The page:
A King Named Teutamados

Very little is known about the kingdom of Paionia. What we do know is that it lay in the northern part of Macedonia and that the Paionians eagerly pillaged the richer Macedonian states. At any rate, their coins depict Paionians on horseback hurling their spears at Macedonians lying on the ground (who are occasionally identifiable by their characteristic Macedonian shield).

The Paionians lived on the shores of the Axios (Vardar), right where the Erigon (Crna Reka) flows into it. This strategic position allowed them to preside over the attack route towards Macedonia in the North. Controlling the Paionians and their actions must have been a high priority for every ambitious Macedonian king; after all, they could encroach, unimpeded, at any time on Macedonian territory.

When Perdiccas III, predecessor of Philip II, was killed in the battle against the Illyrians, the Paionians – under the leadership of a man named Agis – used this opportunity to launch raids into Macedonia. Philip resolved the situation with bribery and Agis retreated, then died later that same year. Philip took this opportunity to pounce, and brought the Paionians under his control.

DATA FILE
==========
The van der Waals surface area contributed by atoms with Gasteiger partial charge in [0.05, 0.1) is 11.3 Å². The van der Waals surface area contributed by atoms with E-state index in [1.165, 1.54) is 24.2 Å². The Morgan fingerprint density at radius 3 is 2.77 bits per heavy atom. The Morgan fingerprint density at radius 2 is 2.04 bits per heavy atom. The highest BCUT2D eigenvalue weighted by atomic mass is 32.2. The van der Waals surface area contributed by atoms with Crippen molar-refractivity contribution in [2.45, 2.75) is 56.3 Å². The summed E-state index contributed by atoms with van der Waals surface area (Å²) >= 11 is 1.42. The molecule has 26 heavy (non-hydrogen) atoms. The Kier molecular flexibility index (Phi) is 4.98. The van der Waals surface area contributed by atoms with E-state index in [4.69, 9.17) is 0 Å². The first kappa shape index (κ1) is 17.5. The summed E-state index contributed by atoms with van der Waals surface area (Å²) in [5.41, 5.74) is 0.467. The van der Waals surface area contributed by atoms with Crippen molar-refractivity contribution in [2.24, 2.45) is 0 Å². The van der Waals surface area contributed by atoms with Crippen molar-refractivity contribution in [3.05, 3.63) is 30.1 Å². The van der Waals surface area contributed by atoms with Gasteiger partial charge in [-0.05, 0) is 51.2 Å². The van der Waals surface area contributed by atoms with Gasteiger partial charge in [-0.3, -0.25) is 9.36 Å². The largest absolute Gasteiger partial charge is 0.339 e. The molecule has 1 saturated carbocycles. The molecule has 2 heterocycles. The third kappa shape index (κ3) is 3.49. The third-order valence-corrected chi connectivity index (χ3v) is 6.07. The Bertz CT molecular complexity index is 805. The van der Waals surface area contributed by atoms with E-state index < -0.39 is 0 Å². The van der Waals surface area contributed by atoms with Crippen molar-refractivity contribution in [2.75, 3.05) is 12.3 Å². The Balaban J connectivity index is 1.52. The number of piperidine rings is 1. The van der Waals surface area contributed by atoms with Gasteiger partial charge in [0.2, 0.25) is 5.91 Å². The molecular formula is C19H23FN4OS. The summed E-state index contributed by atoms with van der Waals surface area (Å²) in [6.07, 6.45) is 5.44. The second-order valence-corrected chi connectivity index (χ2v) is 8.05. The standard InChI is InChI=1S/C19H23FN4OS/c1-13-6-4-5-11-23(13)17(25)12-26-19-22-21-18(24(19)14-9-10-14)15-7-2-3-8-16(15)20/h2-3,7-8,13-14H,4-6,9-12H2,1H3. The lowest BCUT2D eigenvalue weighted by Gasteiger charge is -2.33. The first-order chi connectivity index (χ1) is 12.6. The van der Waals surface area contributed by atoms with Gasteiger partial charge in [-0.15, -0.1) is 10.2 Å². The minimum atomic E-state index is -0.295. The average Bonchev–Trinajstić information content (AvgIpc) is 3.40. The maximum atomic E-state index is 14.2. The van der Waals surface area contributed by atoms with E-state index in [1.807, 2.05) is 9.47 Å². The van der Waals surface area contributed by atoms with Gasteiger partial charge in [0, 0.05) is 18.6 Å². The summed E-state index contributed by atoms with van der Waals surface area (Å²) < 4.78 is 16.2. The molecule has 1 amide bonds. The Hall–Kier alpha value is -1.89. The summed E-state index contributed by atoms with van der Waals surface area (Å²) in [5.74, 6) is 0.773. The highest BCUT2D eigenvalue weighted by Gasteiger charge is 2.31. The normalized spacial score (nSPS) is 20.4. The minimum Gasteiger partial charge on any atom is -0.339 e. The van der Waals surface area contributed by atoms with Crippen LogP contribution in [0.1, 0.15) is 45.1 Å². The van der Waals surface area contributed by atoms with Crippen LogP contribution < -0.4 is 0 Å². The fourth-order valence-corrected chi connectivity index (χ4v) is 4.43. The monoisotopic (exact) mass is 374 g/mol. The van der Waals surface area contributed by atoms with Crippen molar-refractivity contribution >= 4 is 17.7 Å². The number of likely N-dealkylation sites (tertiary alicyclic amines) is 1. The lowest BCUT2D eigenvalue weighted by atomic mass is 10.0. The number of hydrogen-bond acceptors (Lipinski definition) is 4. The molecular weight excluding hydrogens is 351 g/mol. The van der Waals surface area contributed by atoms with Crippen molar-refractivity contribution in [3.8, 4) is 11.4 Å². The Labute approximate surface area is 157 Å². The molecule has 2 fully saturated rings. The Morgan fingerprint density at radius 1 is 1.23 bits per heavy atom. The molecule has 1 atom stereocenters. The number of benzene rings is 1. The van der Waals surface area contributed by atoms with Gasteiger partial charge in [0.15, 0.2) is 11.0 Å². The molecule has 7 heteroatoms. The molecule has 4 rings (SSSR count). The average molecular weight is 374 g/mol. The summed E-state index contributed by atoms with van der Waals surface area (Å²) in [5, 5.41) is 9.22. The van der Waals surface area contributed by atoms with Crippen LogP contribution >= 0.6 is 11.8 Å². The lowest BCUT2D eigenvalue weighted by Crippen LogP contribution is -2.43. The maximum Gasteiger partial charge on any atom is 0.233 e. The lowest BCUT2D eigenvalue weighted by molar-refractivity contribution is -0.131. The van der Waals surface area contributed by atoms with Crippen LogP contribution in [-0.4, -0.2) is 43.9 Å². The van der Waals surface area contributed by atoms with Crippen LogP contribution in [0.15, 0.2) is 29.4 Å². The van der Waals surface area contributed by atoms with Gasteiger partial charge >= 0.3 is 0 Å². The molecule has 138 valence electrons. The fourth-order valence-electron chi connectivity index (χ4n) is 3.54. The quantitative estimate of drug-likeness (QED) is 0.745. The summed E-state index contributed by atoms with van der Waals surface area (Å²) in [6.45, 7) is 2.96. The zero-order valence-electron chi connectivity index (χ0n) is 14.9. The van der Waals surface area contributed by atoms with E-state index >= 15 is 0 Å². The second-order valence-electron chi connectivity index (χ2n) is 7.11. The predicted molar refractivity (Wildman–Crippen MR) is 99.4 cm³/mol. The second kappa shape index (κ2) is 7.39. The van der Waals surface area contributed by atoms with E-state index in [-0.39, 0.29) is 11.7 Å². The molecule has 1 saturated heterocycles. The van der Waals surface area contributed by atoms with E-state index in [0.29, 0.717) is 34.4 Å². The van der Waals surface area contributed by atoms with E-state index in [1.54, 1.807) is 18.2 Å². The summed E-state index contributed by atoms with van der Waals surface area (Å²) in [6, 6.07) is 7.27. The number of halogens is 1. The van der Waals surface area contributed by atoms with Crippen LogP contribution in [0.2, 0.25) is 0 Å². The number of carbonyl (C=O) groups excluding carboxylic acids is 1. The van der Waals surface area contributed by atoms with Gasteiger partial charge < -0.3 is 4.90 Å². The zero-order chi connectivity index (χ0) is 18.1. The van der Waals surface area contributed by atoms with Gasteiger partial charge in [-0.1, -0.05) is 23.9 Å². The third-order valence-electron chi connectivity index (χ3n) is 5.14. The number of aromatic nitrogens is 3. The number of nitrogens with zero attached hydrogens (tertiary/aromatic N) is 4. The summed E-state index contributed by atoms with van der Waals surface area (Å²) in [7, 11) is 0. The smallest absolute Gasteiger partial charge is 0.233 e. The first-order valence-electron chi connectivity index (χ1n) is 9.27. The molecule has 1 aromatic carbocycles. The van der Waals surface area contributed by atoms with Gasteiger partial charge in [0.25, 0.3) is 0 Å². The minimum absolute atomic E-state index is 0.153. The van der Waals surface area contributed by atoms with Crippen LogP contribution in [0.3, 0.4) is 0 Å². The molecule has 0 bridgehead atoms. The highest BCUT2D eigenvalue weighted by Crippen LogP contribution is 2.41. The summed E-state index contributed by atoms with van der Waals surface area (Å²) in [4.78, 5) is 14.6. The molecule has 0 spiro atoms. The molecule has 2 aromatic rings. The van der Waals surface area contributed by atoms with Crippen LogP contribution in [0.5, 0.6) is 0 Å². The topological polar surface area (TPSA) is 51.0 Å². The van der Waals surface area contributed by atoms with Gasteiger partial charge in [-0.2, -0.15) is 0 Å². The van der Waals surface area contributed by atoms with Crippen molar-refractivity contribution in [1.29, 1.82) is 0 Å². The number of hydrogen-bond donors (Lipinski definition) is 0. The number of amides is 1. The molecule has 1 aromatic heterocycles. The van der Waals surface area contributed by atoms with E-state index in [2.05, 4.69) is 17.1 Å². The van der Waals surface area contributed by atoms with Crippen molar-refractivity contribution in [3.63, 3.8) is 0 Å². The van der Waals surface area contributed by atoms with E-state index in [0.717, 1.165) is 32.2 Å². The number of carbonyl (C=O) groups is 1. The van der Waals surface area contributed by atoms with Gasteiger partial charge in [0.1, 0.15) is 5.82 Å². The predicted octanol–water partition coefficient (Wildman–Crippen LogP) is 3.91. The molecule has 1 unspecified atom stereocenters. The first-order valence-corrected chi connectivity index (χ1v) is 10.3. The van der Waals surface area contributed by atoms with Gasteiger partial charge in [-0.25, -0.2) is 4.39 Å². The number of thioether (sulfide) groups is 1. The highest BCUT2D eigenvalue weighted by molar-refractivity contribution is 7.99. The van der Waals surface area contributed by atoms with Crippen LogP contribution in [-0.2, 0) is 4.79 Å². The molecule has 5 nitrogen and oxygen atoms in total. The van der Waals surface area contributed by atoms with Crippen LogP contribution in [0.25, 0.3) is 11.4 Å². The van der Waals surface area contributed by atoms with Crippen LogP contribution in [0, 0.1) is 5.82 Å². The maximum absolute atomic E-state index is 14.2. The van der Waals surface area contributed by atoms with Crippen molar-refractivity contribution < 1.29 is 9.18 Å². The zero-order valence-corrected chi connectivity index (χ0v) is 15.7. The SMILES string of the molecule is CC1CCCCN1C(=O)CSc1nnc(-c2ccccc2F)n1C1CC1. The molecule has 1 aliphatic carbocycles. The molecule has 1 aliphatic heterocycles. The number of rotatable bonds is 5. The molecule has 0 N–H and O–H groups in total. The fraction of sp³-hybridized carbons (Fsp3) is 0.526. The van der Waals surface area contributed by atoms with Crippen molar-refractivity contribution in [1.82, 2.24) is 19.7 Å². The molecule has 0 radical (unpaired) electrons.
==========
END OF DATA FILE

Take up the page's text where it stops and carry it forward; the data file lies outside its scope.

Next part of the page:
The unique coin of the virtually unknown King Teutamados brought in the considerable sum of 45,000 EUR instead of the estimated 15,000 in Gorny & Mosch, Giessener Münzhandlung Auction 175, No. 100.

From then on, the Paionian kings created a more or less autonomous buffer state independent from Macedonia. We know the Paionian client kings Lykkeios (356-335) and Patraos (335-315) primarily from their coinage. But whether Teutamados ruled prior to or after them, or if he was perhaps a counter-king of an independent tribal chapter, we still don’t know. For the time being, all we have is this tetradrachm from him, which was estimated at 15,000 EUR in Gorny & Mosch, Giessener Münzhandlung auction 175, No. 100 and sold for 45,000 EUR.

The front of it depicts the bearded head of a man, but of whom exactly? We’re not sure – perhaps of Zeus, or maybe of Teutamados himself. On the reverse, we find the usual Paionian male type, the horseman hurling a spear, whose face also bears portrait-like features. Is this intended to be a portrait of Teutamados himself? And will we ever find out? It’s a mysterious and enigmatic coin to say the least, but one that nonetheless offers an extraordinary testimony of the history of northern Macedonia.